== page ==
New Year is a much bigger deal in Japan than Canada, although it doesn't affect me as I have the same response to it no matter where I am: a noncommital shrug and ignoring in favour of whatever I am doing at the time. This year it was playing Diablo 3 on the Swtich. Or rather it didn't affect me until I got married and suddenly I was responsible for making the nengajo. 2018's card was solid, but I like this year's a lot better, but...
The final art work included a subtle paper pattern in the background which I really like. However, when we printed out the card, things did not turn out well. Aside from the weird colour shift (which is not totally explained by the RGB to CMYK shift), the background texture is completely gone. Yuck. However, it was too late to do anything about it, so they were sent out as it. Last year's nengajo printed much nicer, but also were on much better quality paper, which I strongly suspect is large part of the culprit.
The other issue is the fault of my crappy memory: for some reason, despite A6 being an international standard paper size (100mm x 148mm), Japan occasionally adds five millimeters to the shorter side - I've encountered commercial printers who differ on their sizes for A6, and only A6, which if doublely weird. Nengajo all seem to use the smaller A6, which is a bit of trivia I had forgotten. Ugh. This wasn't too big of a deal, but still annoying.
It could also be my printer, but it's always done a pretty solid job. Well, in anycase, my main takeaways here are:
Never assume paper size in Japan, no matter how sure you are, and
Reviews are weird things: on one hand, there is a certain amount of objectivity which most people expect. Sure, reviewing a piece of technology gives a little more leeway in this respect than a work of art, but still - presenting the quality of the subject in an even handed manner is important. But, reviews are also expected to present a point-of-view - after all, why bother with a review if you are not interested in what the writer thought about the subject? I recently got ahold of the first TPB of Mage: The Hero Denied by Matt Wagner. Here's my one-sentence review: it was fucking fantastic. I am impatently awaiting the next and final volume. Given that the Mage trilogy began in the mid-eighties, I, along with other fans, have been impatently waiting for over thirty years.
My grade for Mage: The Hero Denied #1: B+
So, as is the tradition, I decided to see what others thought of the first half. I had been avoiding reviews since the first floppy was released, which wasn't difficult given Mage's realatively niche appeal. One of the reviews I stumbled upon (which only covered the first issue) was on the A.V. Club (link to the Google cache version) and it was... words? It's not the fact that it was negative - you're free to dislike whatever you want - but more that most the criticisms were at best tangental, and at worst, completely non-sensical.
Let's get the positives out of the way: the reviewer, Caitlin Rosberg, does have some legitimate criticisms of the first issue, including Kevin's lack of character development over the years, the seeming seeming sidelining of Kevin's wife and daughter in favour of Kevin (a writer favouring the protagonist - well I never!) and his son, and the depiction of the Umbra Sprite and the Grackleflints, who are now female, the Umbra Mother and Gracklethorns respectively. Now, I feel that all her points are on shakey ground at best, but they at least deal with the subject of the review and give some supporting arguments as to why Rosberg feels that way. But it's those last two points where she starts to go off the rails.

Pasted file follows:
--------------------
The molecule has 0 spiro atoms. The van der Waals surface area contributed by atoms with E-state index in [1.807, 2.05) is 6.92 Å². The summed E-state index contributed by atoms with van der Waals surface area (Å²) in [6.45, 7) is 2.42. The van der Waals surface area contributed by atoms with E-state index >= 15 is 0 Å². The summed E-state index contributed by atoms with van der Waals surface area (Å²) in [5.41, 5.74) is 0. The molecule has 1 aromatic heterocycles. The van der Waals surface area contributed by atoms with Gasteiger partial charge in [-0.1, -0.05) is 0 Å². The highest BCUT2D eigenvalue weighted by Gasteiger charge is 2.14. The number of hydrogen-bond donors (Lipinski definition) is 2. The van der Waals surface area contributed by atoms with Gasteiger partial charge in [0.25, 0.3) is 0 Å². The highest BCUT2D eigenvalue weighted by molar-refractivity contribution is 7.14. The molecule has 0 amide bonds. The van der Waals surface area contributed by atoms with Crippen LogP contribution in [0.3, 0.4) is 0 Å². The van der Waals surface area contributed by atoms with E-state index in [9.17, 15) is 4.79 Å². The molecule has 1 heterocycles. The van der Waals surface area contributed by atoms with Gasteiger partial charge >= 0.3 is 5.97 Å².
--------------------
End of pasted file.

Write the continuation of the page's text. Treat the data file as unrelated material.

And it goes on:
First, Rosberg complains that Magda, Kevin's wife, is reduced to doing the laundry and "nagging" (her quotes, not mine) him, despite being a powerful witch. So, yes - she is doing the laundry. Sometimes people need to the the laundry. And sometimes those people happen to be married and a woman. The implication is that this lessens her character somehow. Further, it is really a stretch - a yoga-like, spine breaking stretch - to say she's nagging Kevin. As it's written, it sounds like normal, married people conversation. Kevin isn't drawn or written as if he's annoyed or downtrodden, nor does Magda give any indication she's browbeating him.
The second main complaint is:
These new lady Gracklethorns not only have revealing outfits instead of matching suits, they have tiny waists, styled hair, eyes to host their long lashes, and carefully defined lips. But their faces convey no emotion at all. Their progenitor, the Umbra Sprite, is now the Umbra-Mother, similarly svelte and with her butt-crack improbably showing through her pencil skirt. The overall impression is that in order to be female, they must be drawn and speak as sexual objects, and it’s clear Wagner’s writing has not evolved at all since he fridged Edsel 30 years ago.
There is a lot to unpack here, but the main point is that Rosberg quickly decided to leave reviewing the book behind and start ranting about her views on the representation of women in comics (or at least a comic). Nevermind that the Grackleflints have always embraced one stereotype or another, so conforming to a generic hot woman appearance isn't something to lose your shit over. Although I do believe she has a point, at least from a long-time reader's perspective: traditionally, the Gracs have always been very clone-ish, so the Gracklethorns are breaking from tradition by having more unique appearances. Not a particularly strong point, but small victories. The latter part is where things get weird: Edsel was not fridged. She sacrificed herself to save Kevin (so did Sean before her). I pulled out my copy of The Hero Discovered to make sure my memory wasn't playing tricks on me. She was not fridged, but that completely false narrative fits much nicer into Rosberg's outrage / dismissal of Wagner's writing. But the weirdest, least relevent stuff is yet to come.